The Court of Appeal dismissed the taxpayer’s appeal and upheld the Tax Court’s decision.

We note also that at least one taxpayer has brought an application in a provincial court to correct a transaction where the taxpayer never intended for Sommerer to apply. In Re Pallen Trust (2014 BCSC 405), the B.C. Supreme Court rescinded two dividends, the effect of which was to eliminate the tax liability in the trust. Re Pallen Trust is under appeal to the B.C. Court of Appeal.

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Brent Kern Family Trust: FCA Dismisses Appeal

Bolton Steel Tube: TCC Orders Crown to Reassessment in Accordance with Settlement‏

In Bolton Steel Tube Co. Ltd. v. The Queen (2014 TCC 94), the Tax Court of Canada allowed the taxpayer’s motion requesting an Order that would require the CRA to reassess the taxpayer in accordance with the terms of a settlement agreement. In doing so, the Tax Court discussed certain principles regarding settlement agreements and the resulting reassessments.

In Bolton Steel Tube, the CRA reassessed the taxpayer for its 1994, 1995, 1996 and 1997 taxation years on the basis that the taxpayer failed to report income in each of those taxation years (the “2007 Reassessment”).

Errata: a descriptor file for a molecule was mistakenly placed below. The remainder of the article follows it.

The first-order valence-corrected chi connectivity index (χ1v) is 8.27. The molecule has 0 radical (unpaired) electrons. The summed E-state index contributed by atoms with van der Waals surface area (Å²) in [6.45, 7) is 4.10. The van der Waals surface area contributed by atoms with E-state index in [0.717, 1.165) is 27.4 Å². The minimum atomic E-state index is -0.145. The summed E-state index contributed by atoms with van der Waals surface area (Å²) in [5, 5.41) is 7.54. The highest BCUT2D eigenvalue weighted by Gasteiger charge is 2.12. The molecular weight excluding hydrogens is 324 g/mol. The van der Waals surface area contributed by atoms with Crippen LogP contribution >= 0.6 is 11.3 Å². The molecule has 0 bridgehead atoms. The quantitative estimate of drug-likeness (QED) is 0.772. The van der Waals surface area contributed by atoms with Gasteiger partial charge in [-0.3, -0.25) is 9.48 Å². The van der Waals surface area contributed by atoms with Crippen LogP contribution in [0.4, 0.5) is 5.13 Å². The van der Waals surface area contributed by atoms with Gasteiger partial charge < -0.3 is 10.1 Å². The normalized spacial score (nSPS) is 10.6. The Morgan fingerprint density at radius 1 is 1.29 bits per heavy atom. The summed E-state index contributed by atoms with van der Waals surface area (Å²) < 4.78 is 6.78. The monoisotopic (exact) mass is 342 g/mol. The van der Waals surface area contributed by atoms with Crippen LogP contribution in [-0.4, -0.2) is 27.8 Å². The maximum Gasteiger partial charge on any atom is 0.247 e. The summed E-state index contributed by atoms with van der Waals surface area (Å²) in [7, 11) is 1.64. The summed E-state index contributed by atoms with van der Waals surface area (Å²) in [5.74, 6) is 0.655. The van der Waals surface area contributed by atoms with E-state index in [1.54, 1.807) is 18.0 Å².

In 1996, the taxpayer reported $1.2 million of income. The CRA added approximately $600,000 of unreported income for total income of $1.8 million. During examinations for discovery, the CRA’s representative admitted that approximately $200,000 of the $600,000 increase should not have been made. Accordingly, for the 1996 taxation year, the maximum amount of income the CRA could have added as unreported income was $400,000. The CRA further confirmed this admission in its Reply.

On June 15, 2012, the taxpayer delivered to the Crown an offer to settle which proposed to settle the appeals on the basis that (i) the CRA would vacate the reassessments for 1994, 1995 and 1997, and (ii) the CRA would reassess the 1996 taxation year to add $403,219 to the taxpayer’s income and impose a penalty under subsection 163(2) of the Income Tax Act (the “Act”). The Crown accepted this offer without further negotiation, and the parties entered Minutes of Settlement on these terms.

Following the settlement, the CRA issued a reassessment that calculated the taxpayer’s income for its 1996 taxation year to be $2,266,291, essentially adding $403,219 to the $1.8 million that had been previously assessed (the “2012 Reassessment”). The result was illogical: The agreed amount of unreported income – $403,219 – was added twice, and the $200,000, which the CRA had admitted was not to be added to the taxpayer’s income, was included as well.